In response to the economic crisis the federal government has, through the American Recovery and Reinvestment Act of 2009, implemented some special, temporary benefits that are intended to assist the involuntarily unemployed in paying for continued health insurance. For a period of up to nine months, the federal government now subsidizes 65% of the COBRA premiums that eligible workers would otherwise pay for continued health insurance for themselves and their families. Eligible workers must contribute 35% of the total premium due to receive the subsidy. The subsidized portion of the COBRA premium is paid initially by the employer which then is able to take a payroll tax credit reimbursing its cost.
Eligible Recipients of the Subsidy
To qualify for the 65% premium subsidy, a worker who is otherwise regularly qualified for COBRA must have been involuntarily terminated from his or her job between September 1, 2008 and December 31, 2009. Workers who are involuntarily terminated from small employers between September 1, 2008 and December 31, 2009 and who are covered under state “mini-COBRA” laws are also eligible for the federal subsidy. Any eligible worker who lost his or her job between September 1, 2008 and February 16, 2009, but failed to elect COBRA, has an extra 60 days after receipt of notice of the subsidy to elect COBRA and qualify for the subsidy.
The individuals eligible for the COBRA subsidy include family members of the employee covered for health insurance immediately prior to the involuntary termination of employment. The subsidy does not apply to individuals who voluntarily terminate their jobs or are eligible for other group health coverage, such as through a spouse’s plan or Medicare.
Taxation of Subsidy
For qualified individuals, the COBRA subsidy is not taxable. However, the subsidy is phased out for any individual whose modified adjusted gross income exceeds $125,000 (or $250,000 for those filing joint returns), and a portion of the subsidy must be repaid through increased income tax. A taxpayer with modified adjusted gross income exceeding $145,000 (or $290,000 for those filing joint returns) does not qualify for the subsidy and any subsidy that the taxpayer does receive must be repaid through additional income tax. High-income individuals can permanently elect out of the premium subsidy.
If an employer is subject to federal or state COBRA and an assistance-eligible individual elects continuation coverage and pays 35% of the COBRA premium, the employer is obligated to make the remaining 65% premium payment for up to nine months. Employers are reimbursed for the COBRA subsidy by claiming a credit on Form 941 (relating to withholding taxes). To claim the credit, an employer must maintain supporting documentation, including the dates and amounts involved; the employer’s receipt of the assistance-eligible individual’s 35% share of the premium; a copy of the invoice from the insurer and proof of timely payment, or, in case of a self-insured plan, proof of the premium amount and coverage provided to the eligible individual; the date of the involuntary termination of the employee’s employment; the covered employee’s social security number; and any other documents necessary to verify the correct amount of the reimbursement.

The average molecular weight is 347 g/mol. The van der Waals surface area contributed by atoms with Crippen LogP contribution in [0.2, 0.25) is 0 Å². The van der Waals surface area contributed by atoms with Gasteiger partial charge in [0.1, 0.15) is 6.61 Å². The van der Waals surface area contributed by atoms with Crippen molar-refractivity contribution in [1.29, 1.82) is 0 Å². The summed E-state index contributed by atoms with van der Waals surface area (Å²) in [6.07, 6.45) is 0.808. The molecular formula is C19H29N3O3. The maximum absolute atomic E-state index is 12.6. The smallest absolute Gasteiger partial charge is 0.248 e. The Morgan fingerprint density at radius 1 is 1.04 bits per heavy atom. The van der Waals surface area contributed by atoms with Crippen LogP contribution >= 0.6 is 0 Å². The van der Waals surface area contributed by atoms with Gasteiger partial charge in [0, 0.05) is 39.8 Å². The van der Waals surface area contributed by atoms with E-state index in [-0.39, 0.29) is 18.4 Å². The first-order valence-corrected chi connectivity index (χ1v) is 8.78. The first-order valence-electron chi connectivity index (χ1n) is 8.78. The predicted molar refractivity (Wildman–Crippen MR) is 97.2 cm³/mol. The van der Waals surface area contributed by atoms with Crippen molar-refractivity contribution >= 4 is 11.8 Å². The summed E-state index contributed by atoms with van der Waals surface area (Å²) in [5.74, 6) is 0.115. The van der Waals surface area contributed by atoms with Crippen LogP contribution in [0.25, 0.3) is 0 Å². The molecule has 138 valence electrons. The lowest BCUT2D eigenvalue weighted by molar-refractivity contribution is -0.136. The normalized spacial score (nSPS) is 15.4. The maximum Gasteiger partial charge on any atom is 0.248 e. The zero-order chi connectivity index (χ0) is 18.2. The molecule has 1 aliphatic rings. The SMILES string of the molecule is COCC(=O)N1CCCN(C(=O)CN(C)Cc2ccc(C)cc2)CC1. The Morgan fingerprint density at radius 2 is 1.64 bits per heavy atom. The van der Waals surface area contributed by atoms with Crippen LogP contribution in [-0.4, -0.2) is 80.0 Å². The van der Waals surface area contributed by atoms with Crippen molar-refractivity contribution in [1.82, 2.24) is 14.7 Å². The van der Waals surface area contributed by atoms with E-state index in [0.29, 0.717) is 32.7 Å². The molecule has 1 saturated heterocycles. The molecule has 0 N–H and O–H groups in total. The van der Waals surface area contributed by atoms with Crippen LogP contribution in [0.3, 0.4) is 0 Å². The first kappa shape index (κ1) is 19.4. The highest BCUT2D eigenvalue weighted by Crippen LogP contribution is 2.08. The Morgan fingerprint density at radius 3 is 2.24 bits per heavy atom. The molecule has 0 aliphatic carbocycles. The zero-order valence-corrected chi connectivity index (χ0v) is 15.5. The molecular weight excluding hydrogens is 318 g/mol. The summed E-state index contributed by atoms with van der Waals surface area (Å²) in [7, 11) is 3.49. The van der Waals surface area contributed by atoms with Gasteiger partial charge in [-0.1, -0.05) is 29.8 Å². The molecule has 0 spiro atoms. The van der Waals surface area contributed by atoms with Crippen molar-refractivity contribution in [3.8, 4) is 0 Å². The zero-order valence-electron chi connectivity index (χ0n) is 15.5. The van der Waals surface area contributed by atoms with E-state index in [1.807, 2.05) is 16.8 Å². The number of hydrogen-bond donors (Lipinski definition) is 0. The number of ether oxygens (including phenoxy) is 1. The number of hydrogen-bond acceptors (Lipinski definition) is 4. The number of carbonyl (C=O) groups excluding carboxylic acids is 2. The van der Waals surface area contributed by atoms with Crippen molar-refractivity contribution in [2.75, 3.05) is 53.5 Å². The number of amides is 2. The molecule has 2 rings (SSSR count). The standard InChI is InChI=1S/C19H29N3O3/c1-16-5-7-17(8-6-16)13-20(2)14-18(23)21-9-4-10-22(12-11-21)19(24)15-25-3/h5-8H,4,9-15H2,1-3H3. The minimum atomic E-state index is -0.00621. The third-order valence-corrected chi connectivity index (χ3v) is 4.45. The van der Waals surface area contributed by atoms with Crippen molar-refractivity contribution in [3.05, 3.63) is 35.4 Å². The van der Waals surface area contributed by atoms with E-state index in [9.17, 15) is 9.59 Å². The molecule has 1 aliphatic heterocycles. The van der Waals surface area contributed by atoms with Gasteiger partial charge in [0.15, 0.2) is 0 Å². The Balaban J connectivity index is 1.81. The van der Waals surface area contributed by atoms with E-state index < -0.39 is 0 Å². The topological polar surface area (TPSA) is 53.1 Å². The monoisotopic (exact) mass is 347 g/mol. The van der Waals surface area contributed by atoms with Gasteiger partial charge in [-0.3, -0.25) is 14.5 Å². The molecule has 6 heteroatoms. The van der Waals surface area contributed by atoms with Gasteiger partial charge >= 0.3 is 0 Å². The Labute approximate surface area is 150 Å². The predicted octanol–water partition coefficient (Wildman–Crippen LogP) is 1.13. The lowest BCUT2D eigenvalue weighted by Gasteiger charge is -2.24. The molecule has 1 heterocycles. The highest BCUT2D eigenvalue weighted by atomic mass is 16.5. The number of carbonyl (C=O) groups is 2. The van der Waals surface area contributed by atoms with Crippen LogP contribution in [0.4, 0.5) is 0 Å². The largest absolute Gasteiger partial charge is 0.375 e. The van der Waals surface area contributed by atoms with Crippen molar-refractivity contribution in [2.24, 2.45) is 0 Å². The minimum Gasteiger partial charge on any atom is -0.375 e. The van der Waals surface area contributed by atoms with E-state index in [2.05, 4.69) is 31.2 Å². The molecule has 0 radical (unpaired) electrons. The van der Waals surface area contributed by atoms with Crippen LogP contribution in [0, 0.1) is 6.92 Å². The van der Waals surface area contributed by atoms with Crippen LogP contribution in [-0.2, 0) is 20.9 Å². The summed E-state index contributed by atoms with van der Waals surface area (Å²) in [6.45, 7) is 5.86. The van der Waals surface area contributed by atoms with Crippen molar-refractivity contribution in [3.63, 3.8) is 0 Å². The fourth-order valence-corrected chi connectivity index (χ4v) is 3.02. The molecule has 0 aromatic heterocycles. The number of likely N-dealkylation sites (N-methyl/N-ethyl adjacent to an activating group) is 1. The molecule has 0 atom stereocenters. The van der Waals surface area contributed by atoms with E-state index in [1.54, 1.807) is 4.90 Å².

Effective Date & Transition Rules
The new law, which is temporary, became effective on February 17, 2009. However, under a special transition rule, the terminated employee may pay the full COBRA premium for March and April and the subsidy can be applied retroactively. Alternatively, the terminated employee may pay the full COBRA premium for March and April and have the subsidy credited against future COBRA premiums.
Employers are required to notify assistance-eligible individuals of the new COBRA subsidy if they are terminated after February 17, 2009. Employees who already terminated their employment on or after September 1, 2008 and before February 17, 2009 must receive notice of the availability of the subsidy by April 18, 2009. In addition, they must be informed of any right to choose different medical coverage (if that right is available), and be informed of the special 60-day extension of the COBRA election period if the individual is not a COBRA participant by February 17, 2009.
The special notices announcing the COBRA subsidy must include the following information:
- The form necessary for establishing eligibility for the subsidy.
- The contact information of the plan administrator.
- A description of the extended, 60-day election period for eligible individuals who did not elect COBRA and were terminated between September 1, 2008 and February 17, 2009.
- A description of the qualified beneficiary’s obligation to notify the plan of his or her later coverage under another group plan or Medicare.
- A description of the terms and conditions for the reduced premium.
- A description of the option to enroll in different coverage, if the employer permits changing coverage.
Actions That Employers Should Take:
All employers should:
- Identify persons who were invo-luntarily terminated between September 1, 2008 and February 17, 2009.
- No later than April 18, 2009 employer should notify eligible individuals terminated between September 1, 2008 and February 17, 2009 of the subsidy and the opportunity to elect different health coverage, if available. If eligible individuals are not participating in COBRA as of February 17, 2009 the employer should notify them of their extended opportunity to elect subsidized COBRA.
- Regular COBRA notices and election forms should be modified to reflect the subsidies available to workers who are involuntarily terminated on or after February 17, 2009.
- Payroll and accounting procedures should be modified to allow the employer to recoup the subsidy from the payroll tax credit.